... was to raise money at an early stage. Having an established VC backer forces you into disciplines. We had to knock everything into shape, from our legal and compliance requirements to monthly reporting and the overall business model. It gave us a great grounding and added a weight to the business.
A hard decision was to turn away applications from businesses wanting to join the site whose products weren't up to scratch. We were not paying ourselves a salary and we realised we had to raise money, as we were running out of cash; yet we had to maintain the quality of the goods and services on the site. In the first year, we turned away £1m of new business.
Another good decision was to be open and transparent with our team about how the business is doing. We've never tried to make things sound better than they are - although, fortunately, we've never had to. We share the good and the bad with staff - when it was tough at the beginning, we brought them into that hell too.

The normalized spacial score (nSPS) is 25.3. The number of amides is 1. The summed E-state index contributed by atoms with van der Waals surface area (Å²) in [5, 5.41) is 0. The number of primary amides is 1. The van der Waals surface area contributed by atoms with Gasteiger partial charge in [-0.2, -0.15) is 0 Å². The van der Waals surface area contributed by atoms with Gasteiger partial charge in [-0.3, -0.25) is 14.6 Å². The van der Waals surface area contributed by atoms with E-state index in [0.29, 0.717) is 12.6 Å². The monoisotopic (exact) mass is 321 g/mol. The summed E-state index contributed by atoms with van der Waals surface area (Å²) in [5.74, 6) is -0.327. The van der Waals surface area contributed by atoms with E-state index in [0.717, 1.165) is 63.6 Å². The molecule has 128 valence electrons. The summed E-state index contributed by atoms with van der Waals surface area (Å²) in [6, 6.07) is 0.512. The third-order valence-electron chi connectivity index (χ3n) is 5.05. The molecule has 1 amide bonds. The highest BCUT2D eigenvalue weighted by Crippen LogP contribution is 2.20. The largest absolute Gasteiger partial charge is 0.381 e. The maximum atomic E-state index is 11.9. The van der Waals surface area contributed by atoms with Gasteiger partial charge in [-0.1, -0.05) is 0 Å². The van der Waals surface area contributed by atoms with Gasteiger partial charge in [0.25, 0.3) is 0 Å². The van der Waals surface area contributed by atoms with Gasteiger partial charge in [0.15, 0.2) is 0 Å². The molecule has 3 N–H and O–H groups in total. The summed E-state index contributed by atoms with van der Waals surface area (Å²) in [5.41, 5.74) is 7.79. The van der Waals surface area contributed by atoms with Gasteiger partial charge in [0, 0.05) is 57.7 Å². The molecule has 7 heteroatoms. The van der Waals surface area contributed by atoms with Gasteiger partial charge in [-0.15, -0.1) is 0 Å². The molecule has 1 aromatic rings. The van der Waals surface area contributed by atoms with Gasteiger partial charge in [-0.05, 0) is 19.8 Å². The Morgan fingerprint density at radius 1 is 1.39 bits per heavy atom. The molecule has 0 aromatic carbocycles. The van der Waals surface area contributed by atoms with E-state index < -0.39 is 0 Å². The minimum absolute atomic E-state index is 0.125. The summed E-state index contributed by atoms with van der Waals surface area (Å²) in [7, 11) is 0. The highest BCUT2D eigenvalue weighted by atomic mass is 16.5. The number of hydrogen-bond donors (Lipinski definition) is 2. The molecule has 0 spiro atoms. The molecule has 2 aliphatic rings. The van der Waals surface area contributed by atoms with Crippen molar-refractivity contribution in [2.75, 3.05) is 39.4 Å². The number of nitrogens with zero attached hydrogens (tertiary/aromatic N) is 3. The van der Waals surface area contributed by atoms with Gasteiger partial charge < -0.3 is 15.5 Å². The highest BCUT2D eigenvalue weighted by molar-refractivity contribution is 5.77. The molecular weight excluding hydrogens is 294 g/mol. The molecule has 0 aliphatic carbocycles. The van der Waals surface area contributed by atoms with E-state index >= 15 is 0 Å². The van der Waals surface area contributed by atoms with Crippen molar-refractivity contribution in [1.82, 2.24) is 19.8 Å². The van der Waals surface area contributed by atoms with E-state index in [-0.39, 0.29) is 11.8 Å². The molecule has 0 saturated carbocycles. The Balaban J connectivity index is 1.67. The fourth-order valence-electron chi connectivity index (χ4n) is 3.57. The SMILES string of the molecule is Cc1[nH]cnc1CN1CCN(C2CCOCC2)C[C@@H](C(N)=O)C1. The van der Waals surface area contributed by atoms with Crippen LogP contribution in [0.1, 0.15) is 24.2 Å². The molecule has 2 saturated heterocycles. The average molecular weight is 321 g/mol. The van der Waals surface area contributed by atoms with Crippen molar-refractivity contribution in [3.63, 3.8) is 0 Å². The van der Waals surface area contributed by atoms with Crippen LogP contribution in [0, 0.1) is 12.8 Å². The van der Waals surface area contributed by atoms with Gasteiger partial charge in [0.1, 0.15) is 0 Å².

OUR WORST ...
... was burying our heads in the sand when, a week before launch, we didn't even have a beta version of the site. We knew we were being promised the impossible, but we just ploughed ahead. We'd told every journalist we knew, and we even had a microsite counting down the days to launch.
We decided 24 hours before we were due to go live to say we weren't going to be transactional on time. We still launched, but we didn't have check-out. So we called it a 'preview' and asked the 16,000 visitors to the site to come back later when the e-commerce element was complete.
Another regret is that we said 'sorry' too much. We come from an advertising background, where good account management is about spending time with clients. But here, it isn't possible, so we had to unlearn all that. It was hard, because our partners' expectations were so high: they wanted to know why they weren't making sales on the first day. It would be lovely to transport ourselves back to that doom-and-gloom office and give them a piece of our minds.